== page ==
(That’s me, ZEPHYR, in the middle, having fun with members from my guild in Guardian Tales, a mobile rpg developed by Kakao Games)
I’d like to start by saying I’m no professional when it comes to evangelism. I’ve been involved with Christian groups and churches that have done outreach in some ways, I went to a couple workshops and I have even attended a workshop or two on the topic. Just like many others however, I’m still figuring it out when it comes to sharing my faith. It’s nerve racking, tense and sometimes really awkward, but out of a heart that desires for others to know about the the wonderful God I serve, and a desire to be faithful and obedient to the Great Commission to make disciples of all nations, I swallow my fear in the abundance of love that God gives and step out of my comfort zone sometimes.
What I do know is that I love God, and I love games. I studied Computer Science in university because I wanted to make games, but was a little scared to fully commit to it for a while, and I’m still figuring that out as well. Regardless of my experience or knowledge, the call of the Christian is clear, and I would love to pursue Christ and my passions, running as fast as I can, and I hope to bring these two together in a wonderful harmony.
The harvest is ripe
Due to the recent pandemic that has taken the world by storm, social distancing has become a norm. The means by which we usually communicate has changed; classrooms became zoom calls, and church services became live streams. Whether we liked it or not, we have plugged ourselves into a digital portal through which we interface with many whom we took seeing face to face for granted.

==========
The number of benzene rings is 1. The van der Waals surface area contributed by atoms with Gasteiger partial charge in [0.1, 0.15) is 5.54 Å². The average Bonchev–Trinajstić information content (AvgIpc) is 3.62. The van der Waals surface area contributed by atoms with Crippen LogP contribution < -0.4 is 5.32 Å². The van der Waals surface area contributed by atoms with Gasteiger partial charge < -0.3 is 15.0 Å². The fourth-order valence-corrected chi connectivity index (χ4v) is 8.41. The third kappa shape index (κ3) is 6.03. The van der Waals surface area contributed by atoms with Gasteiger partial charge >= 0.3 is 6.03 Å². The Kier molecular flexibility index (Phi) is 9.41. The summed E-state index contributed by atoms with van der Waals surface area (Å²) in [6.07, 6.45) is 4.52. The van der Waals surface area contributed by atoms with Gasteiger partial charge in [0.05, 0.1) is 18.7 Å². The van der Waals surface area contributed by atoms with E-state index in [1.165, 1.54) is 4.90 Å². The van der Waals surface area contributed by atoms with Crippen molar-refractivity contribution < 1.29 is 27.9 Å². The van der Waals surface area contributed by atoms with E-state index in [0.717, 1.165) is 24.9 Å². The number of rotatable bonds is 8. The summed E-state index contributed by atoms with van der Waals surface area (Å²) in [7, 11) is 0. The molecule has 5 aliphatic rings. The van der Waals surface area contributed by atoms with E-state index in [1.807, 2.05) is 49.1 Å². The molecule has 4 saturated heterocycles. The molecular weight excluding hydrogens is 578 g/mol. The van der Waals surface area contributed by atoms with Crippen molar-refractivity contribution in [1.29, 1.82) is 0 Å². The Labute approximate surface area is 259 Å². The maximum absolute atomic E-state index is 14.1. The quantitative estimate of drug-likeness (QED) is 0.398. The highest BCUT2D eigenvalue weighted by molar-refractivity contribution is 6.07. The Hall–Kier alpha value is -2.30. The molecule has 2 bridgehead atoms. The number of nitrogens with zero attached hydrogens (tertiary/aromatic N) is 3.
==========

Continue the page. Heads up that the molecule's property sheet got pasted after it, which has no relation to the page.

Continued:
Now more than ever we see people interacting with social media, playing online games and finding whatever means of escape they can because of the stresses of life, now exacerbated by the coronavirus.
Why not just do a crusade online?
While it is true that God can use anything to spread His Gospel, the internet is a tricky place. The foundations of many social media sites and other content with which people can interact with each other usually were designed not with the Gospel in mind, but money. If there’s something that doesn’t interest someone, it is deemed not profitable, and so discarded. Essentially, most overtly Christian material online tends to only reach Christian audiences.
In the same vein, many believers do use these sites for our own entertainment. We can interface with people over common interests and potentially develop lasting relationships with people we haven’t even met. With that in mind, my approach to digital Evangelism has mainly been that of relational evangelism: which simply involves being intentional about building relationships and being aware of opportunities for spiritual conversations to happen. Often people would be willing to hear what you have to say if they know you have their best intentions at heart, even if they may not agree with the message at first. By being intentional, being salt and light and continuing to share God’s love in various ways, the Gospel can be shared with others, even those who live hundreds of miles away.
A Testimony: Sharing my faith in Guardian Tales
I started playing Guardian Tales in September 2020. I had no intentions of sharing my faith when starting out, only to play and enjoy what the game had to offer, as I usually enjoy playing games of that genre. One of the game’s features includes a guild, which is a group of people that can join together to clear particular content and chat with each other. Because one of the game’s objectives was to join a guild, I picked a random one (ironically called HellTribe) and joined.
Upon joining the guild, I was sent to the guild lobby where other players were hanging out (see the picture above for context if you feel confused). This is unusual, because in many games, guilds often feature people who are just there to do the content and get out, and not really interact with each other. I joined in the fun here and there and found that it was a very eccentric bunch of folks. It was at this point, as I was thinking about sharing my faith in games recently, that I figured that I could try something out here.
Putting in the ground work